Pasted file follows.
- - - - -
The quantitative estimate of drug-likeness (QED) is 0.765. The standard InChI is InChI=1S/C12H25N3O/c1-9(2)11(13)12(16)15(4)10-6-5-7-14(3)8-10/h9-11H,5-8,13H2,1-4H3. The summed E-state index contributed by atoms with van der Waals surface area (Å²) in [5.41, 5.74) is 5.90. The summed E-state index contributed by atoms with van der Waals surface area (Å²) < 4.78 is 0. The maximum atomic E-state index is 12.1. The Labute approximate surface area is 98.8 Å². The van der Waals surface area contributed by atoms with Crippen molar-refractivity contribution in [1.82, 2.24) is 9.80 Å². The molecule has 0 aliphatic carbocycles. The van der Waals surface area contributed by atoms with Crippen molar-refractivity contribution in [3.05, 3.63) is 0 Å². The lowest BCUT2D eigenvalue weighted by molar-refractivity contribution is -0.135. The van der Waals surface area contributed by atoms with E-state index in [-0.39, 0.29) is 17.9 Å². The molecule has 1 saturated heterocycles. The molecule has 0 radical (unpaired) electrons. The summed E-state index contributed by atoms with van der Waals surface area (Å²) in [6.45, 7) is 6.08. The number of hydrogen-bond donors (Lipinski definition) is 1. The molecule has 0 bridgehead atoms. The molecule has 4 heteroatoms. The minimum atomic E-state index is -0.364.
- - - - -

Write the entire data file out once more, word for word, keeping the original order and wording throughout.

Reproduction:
The quantitative estimate of drug-likeness (QED) is 0.765. The standard InChI is InChI=1S/C12H25N3O/c1-9(2)11(13)12(16)15(4)10-6-5-7-14(3)8-10/h9-11H,5-8,13H2,1-4H3. The summed E-state index contributed by atoms with van der Waals surface area (Å²) in [5.41, 5.74) is 5.90. The summed E-state index contributed by atoms with van der Waals surface area (Å²) < 4.78 is 0. The maximum atomic E-state index is 12.1. The Labute approximate surface area is 98.8 Å². The van der Waals surface area contributed by atoms with Crippen molar-refractivity contribution in [1.82, 2.24) is 9.80 Å². The molecule has 0 aliphatic carbocycles. The van der Waals surface area contributed by atoms with Crippen molar-refractivity contribution in [3.05, 3.63) is 0 Å². The lowest BCUT2D eigenvalue weighted by molar-refractivity contribution is -0.135. The van der Waals surface area contributed by atoms with E-state index in [-0.39, 0.29) is 17.9 Å². The molecule has 1 saturated heterocycles. The molecule has 0 radical (unpaired) electrons. The summed E-state index contributed by atoms with van der Waals surface area (Å²) in [6.45, 7) is 6.08. The number of hydrogen-bond donors (Lipinski definition) is 1. The molecule has 0 bridgehead atoms. The molecule has 4 heteroatoms. The minimum atomic E-state index is -0.364.